Watch Without Wings – click here


After making this piece, I knew I had to join Motionhouse Youth, and I have to say: Definitely. Worth. It.

I hadn’t had so much fun performing since West Side Story, which had been a year ago. By this point I was also good friends with Claire, who’d of course played a massive part in my performing experiences over the past year, and joined her one Friday at Motionhouse Youth after Altiora at school.

The first thing I noticed was the lack of other boys, as there was only one other than me. Don’t worry we’ve increased in numbers now! I encouraged a friend of mine to join, and he’d actually been dancing a lot longer than me!

Now you might be thinking; ‘Ok, this guy’s been asked to write this for Motionhouse, he probably doesn’t even mean half of it.’

Yes, I have been asked to write this blog for Motionhouse as a Youth company member, but I do genuinely mean it when I say how much fun I’m having and how friendly everyone is. Agreed, it is somewhat intimidating at first – especially as a rugby player more than a ballerina! – to join a group of people some of whom have been dancing for a long time, but over the past six months the amount of support and encouragement I’ve had, not only from Claire, but also the other members, is phenomenal, and I’d seriously advise anyone and everyone who thinks it might be fun – or even doesn’t! – to join.

Ollie, Motionhouse Youth Dancer

Motionhouse dancer Naomi talks about the three weeks she spent in France during a BLOCK residency with NoFit State and Motionhouse:

“My time in France at Le Citron Jaune (Centre National des Arts de la Rue) in Port St Louis with Motionhouse and NoFit State Circus

This was my first residency away with Motionhouse since joining the company in January this year. We had three weeks to devise a new show called BLOCK, working with NoFit state circus performers. The idea and set design for BLOCK had been explored previously but this was the first time I would be working with ‘them’ (the blocks) and the other circus performers. Having only worked with either a stage set design or small props, BLOCK came under a completely different category as these were not static or small! These large grey blocks (much bigger than me) were amazingly versatile, with the ability to be moved, stood on, jumped off or onto and collectively build into huge structures; this opened up so many creative ideas to try out.

There were images and moments Kevin, our Artistic Director, wanted to replicate from previous exploration rehearsals, which I found exciting and terrifying all at the same time. I enjoy learning other dancer’s movement as I find it pushes my existing abilities and boundaries within my movement style; when you’re balancing on a block high off the ground is when the terrifying feeling comes into play. I found I quickly began taking giant leaps forward with shifting this risk-taking emotion that I was faced with. I was inspired by the circus performer’s skills, with their high risk stunts as it compares differently to the way dancers devise movement; (like sponges) the Motionhouse dancers began to incorporate as much as we could learn in the time we shared working together. The accommodation was a shared house and caravans so we actually spent all of our time together, working, cooking, eating and socialising. Port St Louis is in a very secluded porting area in the south of France, so we had the warm sunny weather to turn to and each other. I found that this kind of residency is very productive because in a sleepy town with little to do, it’s very easy to fully commit to the work and rest when you’re supposed to.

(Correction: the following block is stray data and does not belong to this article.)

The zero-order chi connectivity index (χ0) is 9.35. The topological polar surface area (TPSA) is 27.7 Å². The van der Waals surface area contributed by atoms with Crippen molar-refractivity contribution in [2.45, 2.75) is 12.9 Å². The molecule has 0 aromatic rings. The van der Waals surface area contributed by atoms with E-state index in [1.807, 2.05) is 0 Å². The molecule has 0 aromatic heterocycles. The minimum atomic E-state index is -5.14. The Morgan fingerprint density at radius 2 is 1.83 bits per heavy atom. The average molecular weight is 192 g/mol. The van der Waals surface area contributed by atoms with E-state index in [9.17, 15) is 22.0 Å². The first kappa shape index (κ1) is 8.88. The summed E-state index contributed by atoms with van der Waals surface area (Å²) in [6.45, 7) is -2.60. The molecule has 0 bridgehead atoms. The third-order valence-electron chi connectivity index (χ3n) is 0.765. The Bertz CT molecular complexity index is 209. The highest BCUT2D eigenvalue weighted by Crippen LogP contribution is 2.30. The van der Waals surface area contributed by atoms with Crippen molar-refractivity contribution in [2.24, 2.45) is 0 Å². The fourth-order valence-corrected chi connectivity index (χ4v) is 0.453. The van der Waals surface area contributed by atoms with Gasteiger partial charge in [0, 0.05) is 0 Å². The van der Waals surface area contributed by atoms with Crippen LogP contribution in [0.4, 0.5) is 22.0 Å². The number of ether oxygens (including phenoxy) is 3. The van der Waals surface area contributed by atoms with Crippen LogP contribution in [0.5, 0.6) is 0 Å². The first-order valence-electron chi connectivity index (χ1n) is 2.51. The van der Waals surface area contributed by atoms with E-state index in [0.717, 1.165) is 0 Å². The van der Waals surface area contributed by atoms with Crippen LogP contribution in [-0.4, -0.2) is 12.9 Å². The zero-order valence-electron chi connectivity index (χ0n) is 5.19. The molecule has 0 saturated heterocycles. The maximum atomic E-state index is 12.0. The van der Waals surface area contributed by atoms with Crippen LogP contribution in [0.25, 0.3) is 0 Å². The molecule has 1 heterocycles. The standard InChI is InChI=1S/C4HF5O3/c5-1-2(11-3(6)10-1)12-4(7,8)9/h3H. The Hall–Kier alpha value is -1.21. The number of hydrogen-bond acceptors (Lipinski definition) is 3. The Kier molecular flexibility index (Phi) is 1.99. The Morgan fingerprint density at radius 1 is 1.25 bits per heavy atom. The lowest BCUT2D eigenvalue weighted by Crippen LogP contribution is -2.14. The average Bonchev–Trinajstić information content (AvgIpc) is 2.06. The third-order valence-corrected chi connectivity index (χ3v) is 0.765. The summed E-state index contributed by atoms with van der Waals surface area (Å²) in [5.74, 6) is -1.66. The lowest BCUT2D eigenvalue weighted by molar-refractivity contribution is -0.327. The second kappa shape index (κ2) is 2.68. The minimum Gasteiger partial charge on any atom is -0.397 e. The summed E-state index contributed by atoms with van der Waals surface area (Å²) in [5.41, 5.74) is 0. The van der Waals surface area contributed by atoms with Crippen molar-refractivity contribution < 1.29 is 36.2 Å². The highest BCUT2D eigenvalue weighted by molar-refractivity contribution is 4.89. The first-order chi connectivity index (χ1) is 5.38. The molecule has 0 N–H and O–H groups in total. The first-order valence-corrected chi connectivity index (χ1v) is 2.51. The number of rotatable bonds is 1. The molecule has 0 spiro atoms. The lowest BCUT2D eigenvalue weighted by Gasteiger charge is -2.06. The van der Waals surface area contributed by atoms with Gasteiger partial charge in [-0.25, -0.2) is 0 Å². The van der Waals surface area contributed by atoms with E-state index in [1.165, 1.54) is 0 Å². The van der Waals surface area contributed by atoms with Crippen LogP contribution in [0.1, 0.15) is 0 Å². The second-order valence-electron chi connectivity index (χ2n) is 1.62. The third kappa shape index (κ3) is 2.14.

“I enjoy learning other dancers’ movement as I find it pushes my existing abilities and boundaries within my movement style…”

At the end of the second week we had an open showing to the local public with a work in progress, unfinished version of Block. The audience was made up of varying ages; which we hoped for to ensure we would gain diverse feedback, as it’s created for street performance. We were thrilled we had such a great reception from the audience, but the work wasn’t over yet. During the last week it was our aim to complete the piece and amend sections that needed. The last section was the most challenging (I shan’t give it away too much) logistically the blocks needed setting and resetting to repeat for trial and error purposes. After achieving an ending we were satisfied with, getting to this point in the piece was a victory and huge pat on the back as the work we had put in was reflecting a finished piece.

BLOCK is now on tour, which means we get to share what we’ve made and are proud of performing with passers-by who perhaps wouldn’t usually see dance/circus. Being an outdoor performance there is only so much that we can guarantee; the rest (weather conditions, audience and floor surface) is interchangeable, this may bring up a few hurdles along the way.

Keep following our shows and progress to see how it’s going; I compare a new show to passing your driving test, it’s once you’ve passed you learn to drive, similarly to performing it’s once the show starts being performed the show grows and settles to its full potential.”

Here are a few images taken during the BLOCK residency:

Le Citron Jeune photographs: Ali Williams

Click here for our tour dates list and more information about each performance

BLOCK is commissioned by Without Walls, Stockton International Riverside Festival, Norfolk & Norwich Festival and Out There International Festival of Circus & Street Arts. Co-production Archaos, Pôle National des Arts du Cirque Méditerranée and Le CITRON JAUNE, Centre National des Arts de la Rue.

Without Walls, a consortium of 10 of the UK’s leading Outdoor Arts festivals and organisations, brings the best in new outdoor performance to diverse audiences all over the UK, providing opportunities for UK artists to develop bold new ideas – from large-scale spectaculars to more intimate pieces, inclusive of all art forms and genres. Since 2007, Without Walls has commissioned and supported the development of over 100 shows, many of which have toured beyond Without Walls to 22 countries across the world. For more information on the work of Without Walls, please visit